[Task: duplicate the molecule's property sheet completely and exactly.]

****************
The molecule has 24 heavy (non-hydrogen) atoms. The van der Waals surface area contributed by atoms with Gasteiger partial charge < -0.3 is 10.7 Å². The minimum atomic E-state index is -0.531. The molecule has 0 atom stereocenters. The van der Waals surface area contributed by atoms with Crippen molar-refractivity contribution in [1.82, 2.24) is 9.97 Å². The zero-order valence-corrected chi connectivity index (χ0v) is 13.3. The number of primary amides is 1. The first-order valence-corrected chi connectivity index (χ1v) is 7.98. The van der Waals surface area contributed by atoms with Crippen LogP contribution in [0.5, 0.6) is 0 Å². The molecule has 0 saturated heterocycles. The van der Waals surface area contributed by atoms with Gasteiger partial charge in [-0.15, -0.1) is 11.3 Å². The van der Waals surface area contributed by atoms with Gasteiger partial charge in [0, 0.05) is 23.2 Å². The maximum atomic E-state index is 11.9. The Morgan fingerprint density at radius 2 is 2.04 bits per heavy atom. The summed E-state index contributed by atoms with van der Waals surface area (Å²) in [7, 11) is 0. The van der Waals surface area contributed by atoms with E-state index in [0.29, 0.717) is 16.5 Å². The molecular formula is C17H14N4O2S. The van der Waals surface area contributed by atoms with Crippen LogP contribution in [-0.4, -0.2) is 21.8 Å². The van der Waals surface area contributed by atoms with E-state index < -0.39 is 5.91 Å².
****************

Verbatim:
The molecule has 24 heavy (non-hydrogen) atoms. The van der Waals surface area contributed by atoms with Gasteiger partial charge < -0.3 is 10.7 Å². The minimum atomic E-state index is -0.531. The molecule has 0 atom stereocenters. The van der Waals surface area contributed by atoms with Crippen molar-refractivity contribution in [1.82, 2.24) is 9.97 Å². The zero-order valence-corrected chi connectivity index (χ0v) is 13.3. The number of primary amides is 1. The first-order valence-corrected chi connectivity index (χ1v) is 7.98. The van der Waals surface area contributed by atoms with Crippen LogP contribution in [0.5, 0.6) is 0 Å². The molecule has 0 saturated heterocycles. The van der Waals surface area contributed by atoms with Gasteiger partial charge in [-0.15, -0.1) is 11.3 Å². The van der Waals surface area contributed by atoms with Gasteiger partial charge in [0, 0.05) is 23.2 Å². The maximum atomic E-state index is 11.9. The Morgan fingerprint density at radius 2 is 2.04 bits per heavy atom. The summed E-state index contributed by atoms with van der Waals surface area (Å²) in [7, 11) is 0. The van der Waals surface area contributed by atoms with E-state index in [0.29, 0.717) is 16.5 Å². The molecular formula is C17H14N4O2S. The van der Waals surface area contributed by atoms with Crippen LogP contribution in [-0.4, -0.2) is 21.8 Å². The van der Waals surface area contributed by atoms with E-state index < -0.39 is 5.91 Å².